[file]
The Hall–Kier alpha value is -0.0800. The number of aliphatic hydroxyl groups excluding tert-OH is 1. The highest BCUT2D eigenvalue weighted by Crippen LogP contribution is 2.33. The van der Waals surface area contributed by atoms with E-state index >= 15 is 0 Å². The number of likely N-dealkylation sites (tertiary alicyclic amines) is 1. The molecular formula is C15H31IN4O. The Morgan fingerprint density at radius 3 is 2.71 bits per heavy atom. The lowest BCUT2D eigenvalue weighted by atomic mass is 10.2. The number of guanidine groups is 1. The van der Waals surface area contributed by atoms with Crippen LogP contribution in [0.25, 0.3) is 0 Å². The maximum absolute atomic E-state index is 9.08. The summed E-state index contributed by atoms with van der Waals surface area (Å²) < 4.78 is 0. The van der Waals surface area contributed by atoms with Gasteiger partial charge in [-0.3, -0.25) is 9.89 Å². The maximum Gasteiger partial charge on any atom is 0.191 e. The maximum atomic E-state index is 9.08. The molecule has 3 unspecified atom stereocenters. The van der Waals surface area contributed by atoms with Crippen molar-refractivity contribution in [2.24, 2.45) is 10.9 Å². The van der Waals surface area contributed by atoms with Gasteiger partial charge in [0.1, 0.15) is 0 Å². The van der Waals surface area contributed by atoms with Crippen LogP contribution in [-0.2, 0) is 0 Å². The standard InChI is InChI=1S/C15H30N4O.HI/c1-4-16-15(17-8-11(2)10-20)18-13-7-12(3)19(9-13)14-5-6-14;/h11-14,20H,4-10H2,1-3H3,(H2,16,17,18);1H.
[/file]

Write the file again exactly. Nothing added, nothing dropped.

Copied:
The Hall–Kier alpha value is -0.0800. The number of aliphatic hydroxyl groups excluding tert-OH is 1. The highest BCUT2D eigenvalue weighted by Crippen LogP contribution is 2.33. The van der Waals surface area contributed by atoms with E-state index >= 15 is 0 Å². The number of likely N-dealkylation sites (tertiary alicyclic amines) is 1. The molecular formula is C15H31IN4O. The Morgan fingerprint density at radius 3 is 2.71 bits per heavy atom. The lowest BCUT2D eigenvalue weighted by atomic mass is 10.2. The number of guanidine groups is 1. The van der Waals surface area contributed by atoms with Crippen LogP contribution in [0.25, 0.3) is 0 Å². The maximum absolute atomic E-state index is 9.08. The summed E-state index contributed by atoms with van der Waals surface area (Å²) < 4.78 is 0. The van der Waals surface area contributed by atoms with Gasteiger partial charge in [-0.3, -0.25) is 9.89 Å². The maximum Gasteiger partial charge on any atom is 0.191 e. The maximum atomic E-state index is 9.08. The molecule has 3 unspecified atom stereocenters. The van der Waals surface area contributed by atoms with Crippen molar-refractivity contribution in [2.24, 2.45) is 10.9 Å². The van der Waals surface area contributed by atoms with Gasteiger partial charge in [0.1, 0.15) is 0 Å². The van der Waals surface area contributed by atoms with Crippen LogP contribution in [-0.2, 0) is 0 Å². The standard InChI is InChI=1S/C15H30N4O.HI/c1-4-16-15(17-8-11(2)10-20)18-13-7-12(3)19(9-13)14-5-6-14;/h11-14,20H,4-10H2,1-3H3,(H2,16,17,18);1H.